• Targeted

  • Clinical trials provide support for optimal implementation of the above therapies in patients with breast cancer


Hormone Therapy Options for Breast Cancer

Mechanism

Options

  • Antiestrogens

    • Tamoxifen

    • Toremifene

  • Surgery

  • Radiation (infrequently used)

  • LHRH analogs

    • Goserelin

  • Aromatase inhibitors

    • Anastrozole

    • Exemestane

    • Letrozole

  • Estrogen receptor antagonist

    • Fulvestrant

Estrogen receptor blockade

Hormonal ablation

Estrogen synthesis suppression

Estrogen receptor downregulation

LHRH = luteinizing hormone-releasing hormone.

Hayes DR, Robertson JFR. In: Robertson JFR et al, eds. Endocrine Therapy of Breast Cancer. 2002. Leake R. Endocrine-Related Cancer. 1997;4:289-296; NCI. Available at: www.cancer.gov/clinicaltrials/results/fulvestrant0802.


Hormonal Environment of the Breast

Ovarian ablation

Gonadotropins(FSH+LH)

Anti-estrogens

Premenopausal

Ovary

LHRHanalogs

Prolactin

Growth hormone

Pituitary gland

Corticosteroids

Aromataseinhibitors

LHRH (hypothalamus)

Pre-/post-menopausal

Adrenalglands

Androgens

ACTH

Progesterone

Peripheral conversion

FSH = follicle-stimulating hormone; LHRH = luteinizing hormone-releasing hormone; ACTH = adrenocorticotropic hormone.

Osborne CK. N Engl J Med. 1998;339:1609-1618; Masamura S et al. Breast Cancer Res Treat. 1995;33:19-26.


Evolution of Systemic Adjuvant Chemotherapy for Early-Stage Breast Cancer

Mastectomy alone

Adjuvant CMF

Progressive improvement

in disease-free and overall survival

Addition of tamoxifen, aromatase inhibitors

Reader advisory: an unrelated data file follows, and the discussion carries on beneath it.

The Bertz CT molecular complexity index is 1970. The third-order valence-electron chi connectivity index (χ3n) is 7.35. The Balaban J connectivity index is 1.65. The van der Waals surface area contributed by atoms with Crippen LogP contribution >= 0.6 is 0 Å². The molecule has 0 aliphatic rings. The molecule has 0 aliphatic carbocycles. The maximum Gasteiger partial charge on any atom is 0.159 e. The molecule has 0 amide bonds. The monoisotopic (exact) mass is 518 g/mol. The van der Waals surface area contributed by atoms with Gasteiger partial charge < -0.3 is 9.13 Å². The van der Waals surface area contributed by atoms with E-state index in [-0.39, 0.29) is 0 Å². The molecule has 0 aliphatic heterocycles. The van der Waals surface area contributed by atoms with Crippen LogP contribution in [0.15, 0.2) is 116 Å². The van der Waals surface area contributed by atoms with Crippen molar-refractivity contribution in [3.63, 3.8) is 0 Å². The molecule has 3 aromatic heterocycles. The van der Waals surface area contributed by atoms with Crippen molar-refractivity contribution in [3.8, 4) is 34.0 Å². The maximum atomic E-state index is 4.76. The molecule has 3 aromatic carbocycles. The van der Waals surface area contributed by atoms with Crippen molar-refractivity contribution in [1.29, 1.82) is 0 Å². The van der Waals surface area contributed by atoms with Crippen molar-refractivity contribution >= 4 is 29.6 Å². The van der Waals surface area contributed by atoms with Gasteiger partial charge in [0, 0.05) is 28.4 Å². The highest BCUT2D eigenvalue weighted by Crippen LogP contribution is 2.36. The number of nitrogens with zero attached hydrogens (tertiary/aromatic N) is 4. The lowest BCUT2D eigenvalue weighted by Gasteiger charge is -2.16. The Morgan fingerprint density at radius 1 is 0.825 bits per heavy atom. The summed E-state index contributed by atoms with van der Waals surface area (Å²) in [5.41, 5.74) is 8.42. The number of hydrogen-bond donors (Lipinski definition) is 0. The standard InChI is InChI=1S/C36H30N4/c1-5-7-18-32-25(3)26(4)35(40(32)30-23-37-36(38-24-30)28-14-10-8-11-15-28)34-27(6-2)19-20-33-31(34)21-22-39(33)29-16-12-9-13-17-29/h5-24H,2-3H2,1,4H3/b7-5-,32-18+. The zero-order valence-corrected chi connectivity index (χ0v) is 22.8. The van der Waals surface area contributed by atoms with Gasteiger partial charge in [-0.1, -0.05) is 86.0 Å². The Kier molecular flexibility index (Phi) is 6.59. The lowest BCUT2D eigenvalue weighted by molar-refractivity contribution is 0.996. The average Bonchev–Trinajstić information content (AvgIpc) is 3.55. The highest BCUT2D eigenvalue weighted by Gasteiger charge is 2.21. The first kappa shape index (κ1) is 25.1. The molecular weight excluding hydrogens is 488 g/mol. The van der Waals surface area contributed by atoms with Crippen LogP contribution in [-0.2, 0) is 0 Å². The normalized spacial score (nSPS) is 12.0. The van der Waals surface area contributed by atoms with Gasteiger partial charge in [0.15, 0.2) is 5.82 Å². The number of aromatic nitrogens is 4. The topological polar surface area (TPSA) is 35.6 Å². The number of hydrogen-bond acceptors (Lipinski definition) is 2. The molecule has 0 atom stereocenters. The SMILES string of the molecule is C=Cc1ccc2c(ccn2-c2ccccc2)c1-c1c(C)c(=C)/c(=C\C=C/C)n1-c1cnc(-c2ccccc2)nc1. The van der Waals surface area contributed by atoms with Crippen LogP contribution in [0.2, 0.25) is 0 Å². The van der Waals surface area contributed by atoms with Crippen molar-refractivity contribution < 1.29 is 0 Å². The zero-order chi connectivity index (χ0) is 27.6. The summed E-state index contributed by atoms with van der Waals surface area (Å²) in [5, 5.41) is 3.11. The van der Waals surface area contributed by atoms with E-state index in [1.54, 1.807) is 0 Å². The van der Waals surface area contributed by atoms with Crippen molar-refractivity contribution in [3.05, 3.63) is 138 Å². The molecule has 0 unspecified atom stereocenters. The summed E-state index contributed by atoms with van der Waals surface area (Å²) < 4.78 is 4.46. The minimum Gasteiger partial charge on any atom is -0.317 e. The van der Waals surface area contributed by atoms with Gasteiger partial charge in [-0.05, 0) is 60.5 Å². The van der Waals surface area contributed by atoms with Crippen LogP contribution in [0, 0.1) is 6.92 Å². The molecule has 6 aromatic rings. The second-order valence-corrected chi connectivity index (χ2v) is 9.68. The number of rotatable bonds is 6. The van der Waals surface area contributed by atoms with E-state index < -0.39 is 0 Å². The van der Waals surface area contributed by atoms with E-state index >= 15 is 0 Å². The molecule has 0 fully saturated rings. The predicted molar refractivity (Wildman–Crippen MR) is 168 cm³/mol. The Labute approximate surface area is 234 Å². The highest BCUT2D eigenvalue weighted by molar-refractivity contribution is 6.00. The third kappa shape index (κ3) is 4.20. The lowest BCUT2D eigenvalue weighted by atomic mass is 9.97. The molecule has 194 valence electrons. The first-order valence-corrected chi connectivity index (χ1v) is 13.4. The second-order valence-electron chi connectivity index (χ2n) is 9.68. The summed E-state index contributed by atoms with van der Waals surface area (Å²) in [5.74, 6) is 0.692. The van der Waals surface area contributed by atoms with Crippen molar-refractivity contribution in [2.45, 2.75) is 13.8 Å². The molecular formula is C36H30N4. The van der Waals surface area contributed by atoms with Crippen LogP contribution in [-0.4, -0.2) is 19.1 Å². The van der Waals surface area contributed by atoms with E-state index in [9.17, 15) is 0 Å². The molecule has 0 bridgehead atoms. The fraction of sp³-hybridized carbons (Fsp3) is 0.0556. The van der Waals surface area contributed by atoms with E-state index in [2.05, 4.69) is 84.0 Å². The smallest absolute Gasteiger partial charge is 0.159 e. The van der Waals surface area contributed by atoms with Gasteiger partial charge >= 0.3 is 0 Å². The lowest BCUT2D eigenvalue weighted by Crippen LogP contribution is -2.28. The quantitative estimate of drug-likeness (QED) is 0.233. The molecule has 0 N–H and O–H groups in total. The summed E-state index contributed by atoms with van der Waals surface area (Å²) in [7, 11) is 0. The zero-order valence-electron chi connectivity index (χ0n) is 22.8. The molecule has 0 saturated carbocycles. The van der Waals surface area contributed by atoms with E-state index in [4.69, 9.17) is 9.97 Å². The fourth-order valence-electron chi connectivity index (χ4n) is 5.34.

Adjuvant CAF, CEF

Adjuvant AC, EC, FEC

Adjuvant AC +T

Dose-dense AC + T

TAC

Bonadonna G et al. N Engl J Med. 1995;332:901-906; Citron ML et al. J Clin Oncol. 2003;21:1431-1439; Early Breast Cancer Trialists' Collaborative Group. Lancet. 1998;351:1451-1467; Early Breast Cancer Trialists' Collaborative Group. Lancet. 1998;352:930-942; Henderson IC et al. J Clin Oncol. 2003;6:976-983; Nabholtz JM et al. ASCO 2002; Orlando, Fla. Presentation.


Preferred Chemotherapy Regimens for Management of Metastatic Breast Cancer

  • Single-agent options for women with recurrent or metastatic breast cancer

    • Anthracyclines (doxorubicin or epirubicin)

    • Taxanes (paclitaxel or docetaxel)

    • Capecitabine

    • Others not approved by regulatory agencies

      • Vinorelbine Irinotecan

  • Combination options for women with recurrent or metastatic breast cancer

    • CAF/FACAT Docetaxel/capecitabine

    • FECCMF Paclitaxel/gemcitabine

    • AC, EC Paclitaxel (or docetaxel)/ carboplatin with trastuzumab

NCCN. Breast Cancer: Clinical Practice Guidelines in Oncology. V.1.2004. Available at: www.nccn.org.


Single-Agent vs Combination Chemotherapy in Metastatic Breast Cancer

  • Optimal treatment for metastatic breast cancer remains controversial

  • Combination therapy is a good option for patients with symptomatic, metastatic breast cancer

  • Recent trials show that newer drug combinations improve outcomes with manageable safety profiles

  • Sequential therapy may be appropriate for patients with indolent disease or nonvisceral metastatic breast cancer